November 3, 2016

The dust people

Posted by bbane

This is the latest in a series of dispatches from scientists and education officers aboard the Schmidt Ocean Institute’s R/V Falkor. Read more posts here, and track the Falkor’s progress here.

By Mónika Naranjo González

It was hot when Drs Rachel Shelley and William Landing were setting up the aerosol sampler on the forecastle of Falkor. Secured to the railing on the outside of the Bridge, the sampler is basically a vacuum machine that runs huge amounts of air through a filter, collecting dust suspended in the air. It is a bit noisy, which was another aspect to consider when deciding where to install it – not in close proximity to any of the cabins, but facing the bow of the ship since air needs to hit it in a specific direction. Temperature rose above 30 degrees centigrade, but these are experienced scientists who know that studying the surface microlayer is not easy.

Assembling it at noon in hot Darwin might not have been the best idea.
Assembling it at noon in hot Darwin might not have been the best idea.

Rachel and William are the “Dust People.” They are interested in how trace metals suspended in the air enter the ocean after traveling long distances through wind, and what happens to them after they do. Dust is produced primarily in desert regions, the Sahara being the largest source of trace metals to the atmosphere. Here in the waters of the Timor Sea, the team is studying the signature of Asian deserts and organic burning back in the continent.

Follow the Iron

It has been more than 20 years since Dr. Landing first became interested in iron. Iron is a limiting nutrient, which means its availability is a key condition for the very life and processes that microbes living in open ocean surface waters carry out. Iron enters the ocean through atmospheric deposition, meaning it falls into seawater from the air.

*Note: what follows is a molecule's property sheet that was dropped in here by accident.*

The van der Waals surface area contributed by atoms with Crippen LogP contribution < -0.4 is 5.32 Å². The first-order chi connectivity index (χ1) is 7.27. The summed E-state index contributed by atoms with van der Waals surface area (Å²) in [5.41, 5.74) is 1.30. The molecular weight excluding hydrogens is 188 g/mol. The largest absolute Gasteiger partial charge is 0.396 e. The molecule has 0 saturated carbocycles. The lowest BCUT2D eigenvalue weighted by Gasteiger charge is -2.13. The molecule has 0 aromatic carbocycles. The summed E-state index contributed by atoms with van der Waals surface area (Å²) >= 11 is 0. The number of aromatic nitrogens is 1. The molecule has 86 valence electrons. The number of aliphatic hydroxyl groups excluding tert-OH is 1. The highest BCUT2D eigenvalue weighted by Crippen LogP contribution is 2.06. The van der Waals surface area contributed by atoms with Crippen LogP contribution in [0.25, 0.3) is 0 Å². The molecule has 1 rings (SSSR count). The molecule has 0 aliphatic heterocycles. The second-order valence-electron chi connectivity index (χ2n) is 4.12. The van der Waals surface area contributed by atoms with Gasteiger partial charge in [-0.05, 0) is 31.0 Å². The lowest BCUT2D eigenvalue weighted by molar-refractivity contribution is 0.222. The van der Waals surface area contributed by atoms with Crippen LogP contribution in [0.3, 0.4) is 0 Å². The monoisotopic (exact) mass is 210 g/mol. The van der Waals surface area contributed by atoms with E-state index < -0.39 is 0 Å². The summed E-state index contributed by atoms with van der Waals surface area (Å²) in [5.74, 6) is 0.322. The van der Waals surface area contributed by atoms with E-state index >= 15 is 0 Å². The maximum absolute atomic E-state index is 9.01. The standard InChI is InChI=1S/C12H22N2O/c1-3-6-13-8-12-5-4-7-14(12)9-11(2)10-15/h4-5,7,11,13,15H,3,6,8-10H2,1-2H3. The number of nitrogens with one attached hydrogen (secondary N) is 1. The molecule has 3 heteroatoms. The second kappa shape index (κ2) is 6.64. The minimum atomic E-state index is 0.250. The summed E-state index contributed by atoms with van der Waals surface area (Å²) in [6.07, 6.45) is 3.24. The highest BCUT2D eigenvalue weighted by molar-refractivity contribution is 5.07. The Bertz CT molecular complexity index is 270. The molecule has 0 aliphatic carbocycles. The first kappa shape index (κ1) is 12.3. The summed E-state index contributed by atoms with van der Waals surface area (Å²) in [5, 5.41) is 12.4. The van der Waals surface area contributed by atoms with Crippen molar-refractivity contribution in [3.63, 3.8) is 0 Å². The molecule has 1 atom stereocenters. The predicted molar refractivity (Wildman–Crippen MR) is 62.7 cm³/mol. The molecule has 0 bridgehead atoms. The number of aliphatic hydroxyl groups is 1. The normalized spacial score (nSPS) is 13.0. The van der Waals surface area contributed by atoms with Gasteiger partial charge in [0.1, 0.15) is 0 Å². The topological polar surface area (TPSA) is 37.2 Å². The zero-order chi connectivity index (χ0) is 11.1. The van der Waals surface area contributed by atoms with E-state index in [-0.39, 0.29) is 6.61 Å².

The study of this key metal led Dr. Landing to the microlayer because understanding how the boundary between the ocean and the atmosphere works is critical: nothing enters the water column without going through the surface microlayer and being transformed by it first. Essentially a bottleneck, the scientists have set to discover the what, who, and how of the microlayer’s inner workings .

The dust people have the privilege of watching beautiful sunrises and sunsets from their kayak.
The Dust People have the privilege of watching beautiful sunrises and sunsets from their kayak. SOI/ Mónka Naranjo González
Drs Rachel Shelley and William Landing are The Dust People.
Drs Rachel Shelley and William Landing are the “dust people”.
SOI/ Mónika Naranjo González
No Downtime

As Falkor sails between stations, the aerosol sampler carries out its duty automatically. That does not mean that the “Dust People” get any rest, for they would not know what happens to the chemicals deposited in the water unless they test the water as well.

Paddling on a kayak away from the ship, the scientists collect water samples with a quartz glass cylinder. That way they ensure that no metal signal from the vessel finds its way into the sample and contaminates it. Back in the lab, they will filter the water collected and study the particles extracted from the microlayer. They carry out this process every day, twice a day.

Three science teams with different areas of specialization work side-by-side daily to make sure no stone is left unturned in the study of the Sea Surface Microlayer. Trace metals transported in the air are certainly a key clue to untangle the tale of the connection between the atmosphere and the ocean, and the “Dust People” are here to make sure we don’t miss it.

This post originally appeared on the Schmidt Ocean Institute blog.